|Emperor of Japan|
|Reign||September 24, 984 – August 1, 986|
|Coronation||November 5, 984|
|Born||November 29, 968|
Heian Kyō (Kyōto)
|Died||March 17, 1008 (aged 39)|
Heian Kyō (Kyōto)
Kamiya no hotori no misasagi (Kyoto)
|Mother||Fujiwara no Kaishi|
Kazan's reign spanned the years from 984 through 986.
Morasada was the eldest son of Emperor Reizei. The prince's mother was Fujiwara no Kaneko/Kaishi (藤原懐子), who was a daughter of sesshō Fujiwara no Koretada. Morasada was also the brother of Emperor Sanjō.
Events of Kazan's life
Prince Morasada was seventeen years of age at the time of the succession.
- October 6, 984 (Eikan 1, 27th day of the 8th month): In the 15th year of Emperor En'yu's reign (円融天皇十五年), he abdicated; and the succession (senso) was received by a nephew. Shortly thereafter, Emperor Kazan is said to have acceded to the throne (sokui).
He commissioned the Shūi Wakashū.
- 985 (Kanna 1, 4th month): Fujiwara no Tokiakira and his brother, Yasusuke, contended with Fujiwara no Sukitaka and Ōe-no Masahira in a sword fight in Kyoto. Masahira lost the fingers of his left hand. The two brothers fled; and after careful searching, Tokiakira was eventually located in Ōmi Province.
He faced a tough political struggle from the Fujiwara family; and at the age of nineteen, he was manipulated into abandoning the throne by Fujiwara no Kaneie. Kaneie told him that Ichijo (Kaneie's maternal grandson) already held the Regalia, and that there was no purpose in Kazan continuing to rule. Under some pressure, Kazan acquiesced, and went to the Gangō-ji monastery. He was accompanied by Kaneie's second son, Michikane, who was also to enter religion. When they arrived, however, Michikane said he would like to see his parents one final time while he was still a layman. Michikane never came back.
- 986 (Kanna 2, 6th month): Kazan abdicated, and took up residence at Gangō-ji where he became a Buddhist monk; and his new priestly name was Nyūkaku.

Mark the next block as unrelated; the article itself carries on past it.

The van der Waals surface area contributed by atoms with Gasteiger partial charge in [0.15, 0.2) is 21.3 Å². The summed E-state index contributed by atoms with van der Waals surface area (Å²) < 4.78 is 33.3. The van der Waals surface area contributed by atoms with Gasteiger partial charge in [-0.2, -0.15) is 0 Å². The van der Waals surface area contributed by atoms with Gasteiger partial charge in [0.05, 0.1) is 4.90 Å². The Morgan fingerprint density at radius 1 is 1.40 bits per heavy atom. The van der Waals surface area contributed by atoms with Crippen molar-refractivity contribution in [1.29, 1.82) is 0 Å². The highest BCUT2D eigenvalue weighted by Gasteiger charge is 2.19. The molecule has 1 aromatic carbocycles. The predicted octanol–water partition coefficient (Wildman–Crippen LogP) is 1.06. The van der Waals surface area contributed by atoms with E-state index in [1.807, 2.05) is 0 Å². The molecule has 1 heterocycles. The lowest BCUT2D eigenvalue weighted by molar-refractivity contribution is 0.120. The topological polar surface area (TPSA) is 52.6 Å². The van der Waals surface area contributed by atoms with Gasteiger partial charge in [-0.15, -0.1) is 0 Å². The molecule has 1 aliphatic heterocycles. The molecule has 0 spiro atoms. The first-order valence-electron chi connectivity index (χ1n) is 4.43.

- August 23, 986 (Kanna 2, 16th day of the 7th month): Iyasada-shinnō was appointed as heir and crown prince at age 11. This followed the convention that two imperial lineages took the throne in turn, although Emperor Ichijō was in fact Iyasada's junior. He thus gained the nickname Sakasa-no moke-no kimi (the imperial heir in reverse). When Emperor Kanzan abandoned the world for holy orders, one grandson of Kaneie ascended to the throne as Emperor Ichijō (the 66th sovereign); and in due course, another grandson would follow on the throne as Emperor Sanjō (the 67th sovereign).
Nyūkaku went on various pilgrimages and 're-founded' the Kannon pilgrimage, as a monk to the name of Tokudo Shonin (Some scholars doubt that Kazan, in his unstable mental condition at the time was involved with the founding of the pilgrimage, thereby leaving all of the credit to Shonin) had supposedly already created it. This pilgrimage involved travelling to 33 locations across the eight provinces of the Bando area.
He was told to visit these 33 sites, in order to bring release from suffering, by Kannon Bosatsu in a vision.
It is said that the first site of the pilgrimage was the Sugimoto-dera in Kamakura. This site is also the first site on the Kamakura pilgrimage.
It is suggested by many scholars that the mental health of Kazan, particularly in later life, was not stable; and therefore, living as a monk may have caused deteriorating behavior.